The December 6, 2006, killing of Kyrgyz truck driver Alexander Ivanov by U.S. soldier Zachary Hatfield continues to fuel Kyrgyz public anger toward the U.S. military base in Kyrgyzstan. Hatfield left Kyrgyzstan on March 22 despite the Kyrgyz government’s appeal to keep the soldier on Kyrgyz territory until the legal investigation into the shooting is completed (See EDM, May 4). Although the Kyrgyz prosecutor-general closed Ivanov’s case on May 7, local civil society groups continue to loudly call for evaluating the incident within the broader framework of Kyrgyz-U.S. military cooperation.
The Kyrgyz prosecutor-general convicted Hatfield of deliberate homicide, but there was no opportunity for Kyrgyz law-enforcement agencies to prosecute the U.S. soldier, as he was protected by diplomatic status. However, some civil rights activists argued that U.S. military personnel should not have any form of diplomatic status, and the Kyrgyz government ignored the immunity claim and prosecuted the U.S. soldier anyway. One Kyrgyz civil rights activist told Jamestown that he believes that Hatfield, knowing he was protected by diplomatic status, intentionally hunted down Ivanov out of anger and low personal character.
The Kyrgyz public’s anger against the U.S. military base at Manas, near Bishkek, has steadily increased due to the accumulating number of incidents in which Kyrgyz citizens have been seriously injured by the U.S. Marines, but were compensated with only a few hundred U.S. dollars.
Ivanov’s widow, Marina Ivanova, has been actively pressing the Kyrgyz government and parliament to pay more attention to her husband’s tragic death. In a recent letter by her legal representative, Galina Skripkina, Ivanova asks the Kyrgyz parliament to review the status of the U.S. base, located at the Manas airport since 2001, claiming that the United States is abusing its presence on the territory of Kyrgyzstan (24.kg, May 16).
According to Skripkina’s thorough investigation of Ivanov’s case, the U.S. soldier exaggerated the threat posed by Ivanov and shot him twice without a valid reason. Skripkina argues that although U.S. soldiers are allowed to shoot twice in cases of an impending attack against them, at the time of the shooting Ivanov was about 5-6 meters away from Hatfield. Since Ivanov’s knife was found 20 meters away from the site of the incident, his widow questions whether he was, in fact, threatening Hatfield with it (24.kg, May 16).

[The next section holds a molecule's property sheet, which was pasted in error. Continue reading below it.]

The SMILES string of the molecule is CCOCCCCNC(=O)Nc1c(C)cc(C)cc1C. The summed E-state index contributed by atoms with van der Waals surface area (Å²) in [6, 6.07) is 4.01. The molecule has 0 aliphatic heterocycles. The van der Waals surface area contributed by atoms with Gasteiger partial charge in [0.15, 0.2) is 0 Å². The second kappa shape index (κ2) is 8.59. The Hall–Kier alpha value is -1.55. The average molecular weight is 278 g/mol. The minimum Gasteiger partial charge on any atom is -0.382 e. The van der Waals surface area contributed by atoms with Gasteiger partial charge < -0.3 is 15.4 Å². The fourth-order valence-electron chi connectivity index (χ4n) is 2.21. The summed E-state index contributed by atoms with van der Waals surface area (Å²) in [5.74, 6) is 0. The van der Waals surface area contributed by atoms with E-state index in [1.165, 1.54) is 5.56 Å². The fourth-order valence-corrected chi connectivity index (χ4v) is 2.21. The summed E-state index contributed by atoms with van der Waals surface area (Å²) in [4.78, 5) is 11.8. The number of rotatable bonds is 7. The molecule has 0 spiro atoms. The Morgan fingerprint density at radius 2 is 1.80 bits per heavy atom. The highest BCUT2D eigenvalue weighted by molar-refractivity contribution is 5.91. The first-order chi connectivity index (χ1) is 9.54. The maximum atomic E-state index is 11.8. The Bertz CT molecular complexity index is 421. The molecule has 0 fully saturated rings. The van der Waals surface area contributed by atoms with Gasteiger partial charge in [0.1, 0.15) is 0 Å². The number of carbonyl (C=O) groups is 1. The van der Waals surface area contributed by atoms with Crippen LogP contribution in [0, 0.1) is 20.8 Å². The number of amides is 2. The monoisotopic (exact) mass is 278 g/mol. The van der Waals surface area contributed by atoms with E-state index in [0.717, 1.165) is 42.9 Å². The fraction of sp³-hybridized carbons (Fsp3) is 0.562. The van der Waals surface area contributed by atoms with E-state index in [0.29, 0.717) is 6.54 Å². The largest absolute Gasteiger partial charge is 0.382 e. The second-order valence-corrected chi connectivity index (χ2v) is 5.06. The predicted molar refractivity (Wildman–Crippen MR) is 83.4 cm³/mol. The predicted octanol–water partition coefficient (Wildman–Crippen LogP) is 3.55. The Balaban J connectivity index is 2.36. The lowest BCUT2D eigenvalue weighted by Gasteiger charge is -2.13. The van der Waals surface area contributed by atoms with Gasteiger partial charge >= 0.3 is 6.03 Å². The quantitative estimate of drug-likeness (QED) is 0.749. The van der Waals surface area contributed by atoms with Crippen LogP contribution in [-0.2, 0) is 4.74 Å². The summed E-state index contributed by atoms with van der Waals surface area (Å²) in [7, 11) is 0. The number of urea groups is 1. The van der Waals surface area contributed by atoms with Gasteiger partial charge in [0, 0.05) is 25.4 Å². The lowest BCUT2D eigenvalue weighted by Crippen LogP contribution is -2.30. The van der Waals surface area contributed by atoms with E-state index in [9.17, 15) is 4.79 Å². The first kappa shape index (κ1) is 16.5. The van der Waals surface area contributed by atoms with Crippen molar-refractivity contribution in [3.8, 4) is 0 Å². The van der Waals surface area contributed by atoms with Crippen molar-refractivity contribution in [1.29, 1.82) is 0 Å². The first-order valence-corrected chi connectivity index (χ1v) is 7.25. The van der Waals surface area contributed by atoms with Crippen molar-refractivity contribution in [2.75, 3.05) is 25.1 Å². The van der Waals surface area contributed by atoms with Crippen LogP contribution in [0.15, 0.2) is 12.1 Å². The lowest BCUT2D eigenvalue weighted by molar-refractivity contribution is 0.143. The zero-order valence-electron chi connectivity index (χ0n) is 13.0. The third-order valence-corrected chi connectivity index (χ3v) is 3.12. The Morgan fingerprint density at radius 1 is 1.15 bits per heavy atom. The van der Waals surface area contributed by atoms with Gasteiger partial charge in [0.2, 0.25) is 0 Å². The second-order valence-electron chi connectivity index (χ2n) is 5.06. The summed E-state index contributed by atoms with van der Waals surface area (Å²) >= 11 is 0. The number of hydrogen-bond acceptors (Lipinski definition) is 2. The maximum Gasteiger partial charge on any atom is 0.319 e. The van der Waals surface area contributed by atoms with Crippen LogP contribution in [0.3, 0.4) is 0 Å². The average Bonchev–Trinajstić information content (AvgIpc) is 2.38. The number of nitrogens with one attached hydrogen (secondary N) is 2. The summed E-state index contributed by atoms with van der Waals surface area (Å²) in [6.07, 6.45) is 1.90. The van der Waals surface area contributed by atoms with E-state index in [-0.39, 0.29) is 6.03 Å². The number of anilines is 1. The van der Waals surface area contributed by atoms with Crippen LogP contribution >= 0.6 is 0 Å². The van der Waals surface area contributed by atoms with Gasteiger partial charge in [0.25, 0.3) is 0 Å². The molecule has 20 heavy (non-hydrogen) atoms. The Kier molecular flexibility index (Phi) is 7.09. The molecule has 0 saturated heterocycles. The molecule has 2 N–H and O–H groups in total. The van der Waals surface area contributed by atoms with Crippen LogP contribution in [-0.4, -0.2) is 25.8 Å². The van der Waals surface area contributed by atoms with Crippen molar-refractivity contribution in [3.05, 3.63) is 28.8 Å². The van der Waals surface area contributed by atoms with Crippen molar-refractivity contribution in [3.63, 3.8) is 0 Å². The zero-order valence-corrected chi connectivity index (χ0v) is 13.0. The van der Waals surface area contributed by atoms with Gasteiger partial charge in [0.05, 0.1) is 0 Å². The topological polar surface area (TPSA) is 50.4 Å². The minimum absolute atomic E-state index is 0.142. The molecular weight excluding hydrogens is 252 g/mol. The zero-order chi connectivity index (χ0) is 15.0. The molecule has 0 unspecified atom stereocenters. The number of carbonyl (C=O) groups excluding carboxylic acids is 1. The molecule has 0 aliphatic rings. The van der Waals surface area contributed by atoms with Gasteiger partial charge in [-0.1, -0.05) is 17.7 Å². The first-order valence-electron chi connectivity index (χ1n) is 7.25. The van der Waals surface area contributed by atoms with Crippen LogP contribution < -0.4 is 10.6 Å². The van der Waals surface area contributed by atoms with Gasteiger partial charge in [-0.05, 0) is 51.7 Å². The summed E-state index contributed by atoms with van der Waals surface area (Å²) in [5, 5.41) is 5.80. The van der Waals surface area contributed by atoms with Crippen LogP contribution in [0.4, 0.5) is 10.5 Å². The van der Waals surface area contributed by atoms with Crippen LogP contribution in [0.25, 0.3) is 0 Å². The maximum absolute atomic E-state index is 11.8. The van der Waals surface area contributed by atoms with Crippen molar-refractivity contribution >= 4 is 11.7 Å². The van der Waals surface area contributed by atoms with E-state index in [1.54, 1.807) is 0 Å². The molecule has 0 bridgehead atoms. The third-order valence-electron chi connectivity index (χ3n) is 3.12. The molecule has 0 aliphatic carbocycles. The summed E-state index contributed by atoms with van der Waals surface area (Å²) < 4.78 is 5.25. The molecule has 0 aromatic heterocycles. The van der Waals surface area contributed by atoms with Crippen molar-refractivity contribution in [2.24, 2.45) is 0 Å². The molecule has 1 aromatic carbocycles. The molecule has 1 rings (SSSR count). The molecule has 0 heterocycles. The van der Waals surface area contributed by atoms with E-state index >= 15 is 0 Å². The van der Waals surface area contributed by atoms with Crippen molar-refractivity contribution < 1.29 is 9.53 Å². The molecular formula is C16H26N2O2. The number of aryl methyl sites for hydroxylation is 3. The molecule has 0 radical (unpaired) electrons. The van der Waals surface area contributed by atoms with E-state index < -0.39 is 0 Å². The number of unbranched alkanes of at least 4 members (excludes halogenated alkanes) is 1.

One Kyrgyz civil rights activist argues that in order to gain forgiveness from Marina Ivanova as well as the Kyrgyz public, Washington could provide better financial support to Ivanov’s wife. She received roughly $1,000 as a moral compensation, whereas, according to Skripkina, the U.S. Air Force’s regulations recommend $100,000 for cases similar to Ivanov’s (tazar.kg, March 12).
The U.S. side could have paid more attention to Ivanov’s case by either offering greater financial condolence compensation to Mrs. Ivanova or by expressing its apology more explicitly.
The Ivanov case indicates two main developments in the Kyrgyz society. First, Kyrgyz civil society has reached the point where it is able to challenge the state over perceived injustices toward individuals. Second, Kyrgyz public opinion against the United States will continue to deteriorate if Washington does not pay better attention to its political image in Kyrgyzstan.
Bishkek’s response is typical of its timid approach to the U.S. base. In summer 2006, the Ministry of Foreign Affairs expelled two U.S. diplomats for their alleged involvement in Kyrgyz domestic issues. This act was possibly the Kyrgyz government’s attempt to please Russia before the G-8 summit in St. Petersburg in August 2006 (see EDM, June 13, 2006). The U.S. base is also criticized for paying high rents to the current corrupt government. Therefore part of the Kyrgyz public’s concern with the Ivanov case is directed against its own government, which has failed to undertake any meaningful actions other than criticizing the United States. Indeed, the Kyrgyz public’s attitude toward the U.S. military base is related to a growing concern about the U.S. international role in general.
This is not the first case of foreign representatives killing Kyrgyz citizens. Previously Russian official representatives were implicated in fatal accidents on Kyrgyz territory; however, neither victims’ relatives nor the government made any visible attempts to investigate these cases. Furthermore, Kyrgyz citizens’ rights are abused regularly in Russia and Kazakhstan, where hundreds of thousands of Kyrgyz labor migrants work illegally. Finally, Kyrgyz citizens’ rights are constantly abused in border areas in the Ferghana Valley by Tajik, Uzbek, and fellow Kyrgyz border guards. Compared to Ivanov’s case, Kyrgyz civil society groups are much more ignorant about their fellow citizens’ rights residing abroad.